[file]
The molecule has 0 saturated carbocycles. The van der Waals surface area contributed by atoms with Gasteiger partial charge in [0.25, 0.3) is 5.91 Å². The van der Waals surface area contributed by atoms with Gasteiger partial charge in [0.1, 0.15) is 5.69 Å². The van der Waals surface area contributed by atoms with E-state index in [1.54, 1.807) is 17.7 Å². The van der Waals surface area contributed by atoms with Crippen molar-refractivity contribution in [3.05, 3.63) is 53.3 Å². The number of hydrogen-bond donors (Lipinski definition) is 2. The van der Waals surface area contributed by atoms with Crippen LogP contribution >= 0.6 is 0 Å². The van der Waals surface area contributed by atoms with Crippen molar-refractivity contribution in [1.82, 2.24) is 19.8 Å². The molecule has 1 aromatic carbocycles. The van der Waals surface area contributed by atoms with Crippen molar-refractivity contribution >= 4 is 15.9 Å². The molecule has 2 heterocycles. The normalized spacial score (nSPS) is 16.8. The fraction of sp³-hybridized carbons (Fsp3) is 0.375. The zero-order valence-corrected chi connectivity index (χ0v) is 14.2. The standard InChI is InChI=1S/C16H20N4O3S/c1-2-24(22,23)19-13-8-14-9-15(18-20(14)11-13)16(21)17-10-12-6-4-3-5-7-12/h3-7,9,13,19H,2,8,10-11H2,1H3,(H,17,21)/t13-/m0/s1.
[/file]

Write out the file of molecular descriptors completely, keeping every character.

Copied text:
The molecule has 0 saturated carbocycles. The van der Waals surface area contributed by atoms with Gasteiger partial charge in [0.25, 0.3) is 5.91 Å². The van der Waals surface area contributed by atoms with Gasteiger partial charge in [0.1, 0.15) is 5.69 Å². The van der Waals surface area contributed by atoms with E-state index in [1.54, 1.807) is 17.7 Å². The van der Waals surface area contributed by atoms with Crippen molar-refractivity contribution in [3.05, 3.63) is 53.3 Å². The number of hydrogen-bond donors (Lipinski definition) is 2. The van der Waals surface area contributed by atoms with Crippen LogP contribution >= 0.6 is 0 Å². The van der Waals surface area contributed by atoms with Crippen molar-refractivity contribution in [1.82, 2.24) is 19.8 Å². The molecule has 1 aromatic carbocycles. The van der Waals surface area contributed by atoms with Crippen molar-refractivity contribution >= 4 is 15.9 Å². The molecule has 2 heterocycles. The normalized spacial score (nSPS) is 16.8. The fraction of sp³-hybridized carbons (Fsp3) is 0.375. The zero-order valence-corrected chi connectivity index (χ0v) is 14.2. The standard InChI is InChI=1S/C16H20N4O3S/c1-2-24(22,23)19-13-8-14-9-15(18-20(14)11-13)16(21)17-10-12-6-4-3-5-7-12/h3-7,9,13,19H,2,8,10-11H2,1H3,(H,17,21)/t13-/m0/s1.